• By Dartington SRU
  • Posted on Thursday 06th September, 2012

How the culture of the classroom matters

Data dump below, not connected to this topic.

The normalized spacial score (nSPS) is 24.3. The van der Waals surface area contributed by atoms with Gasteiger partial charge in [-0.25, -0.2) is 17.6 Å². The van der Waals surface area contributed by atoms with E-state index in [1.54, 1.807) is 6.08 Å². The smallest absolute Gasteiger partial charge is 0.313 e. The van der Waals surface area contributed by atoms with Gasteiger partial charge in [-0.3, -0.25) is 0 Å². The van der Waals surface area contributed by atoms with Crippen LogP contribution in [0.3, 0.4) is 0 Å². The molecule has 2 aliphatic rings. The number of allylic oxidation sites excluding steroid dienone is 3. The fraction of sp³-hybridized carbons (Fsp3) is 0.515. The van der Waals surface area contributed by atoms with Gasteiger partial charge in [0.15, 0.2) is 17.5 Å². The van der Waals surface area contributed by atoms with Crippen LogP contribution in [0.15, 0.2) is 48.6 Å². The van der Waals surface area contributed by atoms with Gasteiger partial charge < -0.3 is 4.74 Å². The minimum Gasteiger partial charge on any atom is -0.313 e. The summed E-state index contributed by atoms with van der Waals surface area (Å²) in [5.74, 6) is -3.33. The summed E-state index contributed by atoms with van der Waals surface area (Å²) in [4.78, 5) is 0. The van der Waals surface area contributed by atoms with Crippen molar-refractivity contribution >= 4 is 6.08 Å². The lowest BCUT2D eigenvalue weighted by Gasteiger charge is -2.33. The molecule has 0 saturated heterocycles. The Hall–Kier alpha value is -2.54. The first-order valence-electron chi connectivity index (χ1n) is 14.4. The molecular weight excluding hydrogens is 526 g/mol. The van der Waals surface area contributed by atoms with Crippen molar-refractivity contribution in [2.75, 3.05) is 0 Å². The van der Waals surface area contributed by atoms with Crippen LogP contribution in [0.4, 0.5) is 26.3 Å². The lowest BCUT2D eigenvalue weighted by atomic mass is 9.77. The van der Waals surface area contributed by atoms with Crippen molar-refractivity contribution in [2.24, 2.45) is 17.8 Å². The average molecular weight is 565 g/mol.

strong>Cooperative learning has been repeatedly shown to be an effective way to improve academic achievement – in the US, at least. When cooperative learning strategies for mathematics were tested in a randomized controlled trial in the UK, the results were, as the researchers put it, “unexpected and disappointing.” Why might this be the case? There is debate among scholars as to why a program shows positive results during one test, but then fails during another (see: When replications don’t replicate). Some say it has to do with whether or not the developer was involved (see: A cynical view?): evaluations that include the program developer tend to show better results than those that don’t. But in this case, the developer was involved. Others argue that developers try to replicate a program prematurely or try to take it to scale before it is really ready (see: Patience makes perfect?). In the case of the cooperative learning program, this was not the first replication. Nor was it carried out on a much larger scale than previous studies. The answer here is likely much simpler and intuitive. That is, the replication of a program ought to actually replicate it. But this “replication” suffered from two problems. First, the cooperative learning program had been altered to fit the UK context. This contextual adaptation, however, changed a core component of the program and likely contributed to its failure to produce significant results. Second, and perhaps even more important, the culture of UK classrooms – oriented toward individualized learning – makes it difficult for teachers to feel comfortable with cooperative learning strategies. Indeed, a quarter of the schools assigned to the intervention dropped out. And of the teachers who remained, less than half implemented the program faithfully, researchers said.What is cooperative learning? Cooperative learning structures classes around small groups that work together so that each individual’s success is dependent on the group's success. Students are assigned to heterogeneous learning teams where the students are of mixed abilities, gender, and ethnicity. The teacher presents a lesson, and then students work within their teams to make sure that all team members have mastered the lesson. All students then take individual quizzes on the material, at which time they may not help one another.The teams are rewarded for the quiz scores of the group as a whole. Students’ quiz scores are compared to their own past averages, and points are awarded on the basis of the degree to which students meet or exceed their own earlier performance. These points are then summed to form team scores. The teams are then recognized as whole for their performance, either with a certificate or other types of rewards.What was different in the UK trial?The cooperative learning model used in the UK test was developed by psychologist Robert Slavin and colleagues at the Baltimore-based Success for All Foundation. The program is referred to as Power Teaching Mathematics in the US and Power Maths in the UK. During the 2008-09 school year, researchers experimentally tested Power Maths with children ages 8-10 in the Year 4 and 5 classrooms of 34 UK-based elementary schools. In contrast to studies conducted elsewhere, students’ mathematics achievement did not improve on average as a result of the introduction of cooperative learning. The students who received Power Maths and the students who received traditional mathematics teaching had statistically equivalent math achievement scores at the start and at the end of the study, indicating that the program had no effect. A major difference between how the program was applied in this test and how it was applied elsewhere was the decision not to use group scoring. The researchers noted that UK teachers were under pressure to use “differentiated instruction” – which means teaching students at the level in which they are ready to learn (that is, one lesson plan for more advanced students and another for less advanced students). As such, many teachers were inclined to group students of the same ability together and “were very uncomfortable teaching mixed-ability groups,” says the research team. Because of this discomfort, group scoring was replaced with randomly selecting individual team members to represent their teams. The problem is that group scoring, which provides group goals and individual accountability, is considered essential to the outcomes of cooperative learning. By abandoning group scoring, the program altered one of its core components and, perhaps not surprisingly, altered its effectiveness. And the UK classroom culture of individualized learning may also have been behind the high dropout rates, which also contributed markedly to the program’s lack of success, the researchers say. Of the 20 schools originally assigned to the Power Maths program, only 15 stuck with the program for a full year.To make matters worse, of the 24 teachers who remained in the program, only 10 were rated as having delivered Power Maths faithfully.Sharing effective programs across national boundaries remains a crucial way to make evidence-based interventions more widely available. In making these border crossings, program developers face a paradox. As this study shows, they must take account of the culture and preferences of the new organizations that will put the program into practice, or risk high dropout rates. At the same time, core components must remain faithful, or the program may not work as intended. *********Reference: Tracey, L., Madden, N.A., & Slavin, R.E. (2010). Effects of co-operative learning on the mathematics achievement of Years 4 and 5 pupils in Britain: a randomized control trial. Effective Education, 2(1), 85-97.

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